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Release: Sept. 14, 1995

Michael Finneran
(804) 864-8150



NASA Robot Arm To Aid Energy Dept. in Contamination Cleanup

Using technology originally developed for space, engineers at NASA Langley Research Center are building a remotely controlled robot arm for the federal Department of Energy (DOE) to use in the cleanup of contaminated sites.

News media are invited to attend a demonstration of the robot arm at 11 a.m. Thursday, Sept. 21, in Building 1293B, 4B West Taylor St., at NASA Langley. The demonstration is being held for the DOE, which will have a representative present who can answer questions.

The idea of the robot arm is to avoid using people to do hazardous waste cleanup, which would involve prolonged exposure to contamination, said NASA Langley's Dr. Garnett Horner, the researcher in charge of the project.

Langley's robot arm will serve as a "technology demonstration" to determine if the device meets DOE requirements, and may or may not see actual use in its present form, said Dennis Haley, robotics decontamination and decommissioning coordinator for the energy agency.

The robot arm would be one element in the DOE's plan to clean up hazardous waste sites around the country.

"The DOE has so many facilities that they've shut down that they're developing a toolbox to help them clean up those facilities," said Horner, of Langley's Spacecraft Dynamics Branch.

The arm is designed to be mounted on a vehicle built by RedZone Robotics in Pittsburgh and sent into contaminated sites while an operator controls it from a DOE-built portable console a safe distance away. The arm would be equipped with video cameras transmitting images of the site to monitors viewed by the operator.

The design of the robot arm is based on a variable geometry truss concept originally developed for building deployable structures in space. It uses metal beams in the shape of a triangle, each attached to others with moveable joints powered by hydraulic arms. The resulting structure is highly dexterous, lightweight, and strong.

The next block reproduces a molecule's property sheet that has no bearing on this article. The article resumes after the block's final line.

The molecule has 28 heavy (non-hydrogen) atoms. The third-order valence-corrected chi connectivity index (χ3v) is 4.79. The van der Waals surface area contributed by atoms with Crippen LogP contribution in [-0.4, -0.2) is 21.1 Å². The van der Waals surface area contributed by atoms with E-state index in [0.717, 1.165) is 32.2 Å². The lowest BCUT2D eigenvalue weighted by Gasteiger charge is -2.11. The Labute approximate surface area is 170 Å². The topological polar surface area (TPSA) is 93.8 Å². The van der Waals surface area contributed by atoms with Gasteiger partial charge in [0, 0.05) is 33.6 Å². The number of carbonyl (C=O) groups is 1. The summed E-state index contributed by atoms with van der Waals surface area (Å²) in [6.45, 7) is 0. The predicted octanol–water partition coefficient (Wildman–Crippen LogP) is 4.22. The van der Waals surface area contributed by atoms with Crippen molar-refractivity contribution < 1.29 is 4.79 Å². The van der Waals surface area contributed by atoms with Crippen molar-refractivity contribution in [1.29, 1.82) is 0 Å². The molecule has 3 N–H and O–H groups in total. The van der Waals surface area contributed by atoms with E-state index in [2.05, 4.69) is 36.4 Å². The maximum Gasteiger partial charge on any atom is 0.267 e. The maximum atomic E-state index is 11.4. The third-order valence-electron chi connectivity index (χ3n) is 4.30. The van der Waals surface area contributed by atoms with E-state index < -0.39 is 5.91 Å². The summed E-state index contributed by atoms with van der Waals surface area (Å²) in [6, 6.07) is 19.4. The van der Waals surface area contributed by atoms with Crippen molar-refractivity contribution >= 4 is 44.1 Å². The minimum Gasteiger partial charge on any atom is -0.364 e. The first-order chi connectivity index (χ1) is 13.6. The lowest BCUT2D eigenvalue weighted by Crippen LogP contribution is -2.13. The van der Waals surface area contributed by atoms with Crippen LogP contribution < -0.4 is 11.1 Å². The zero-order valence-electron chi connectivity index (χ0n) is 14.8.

The 13-foot arm will be capable of lifting more than 2,000 pounds. Two smaller, crab-like dual arms built by Schilling Development Inc. in California will be attached to the end of the larger structure so that contaminated materials can be grasped.

Horner said NASA Langley was approached by Pacific Northwest Laboratory, a contractor-run DOE facility, after having trouble finding a company to build the robot arm.

"A survey of the industry showed that no one makes a long-reach, dexterous manipulator arm," Horner said, "and no one wanted to build one because it was too high-risk."

NASA and the DOE signed an interagency agreement, with Langley contributing $75,000 to the project and the DOE another $90,000. Engineers began designed the robot arm in June 1994. The Langley robot arm will be integrated with the vehicle, portable console and dual arms at the DOE's Oak Ridge National Laboratory in Oak Ridge, Tenn.

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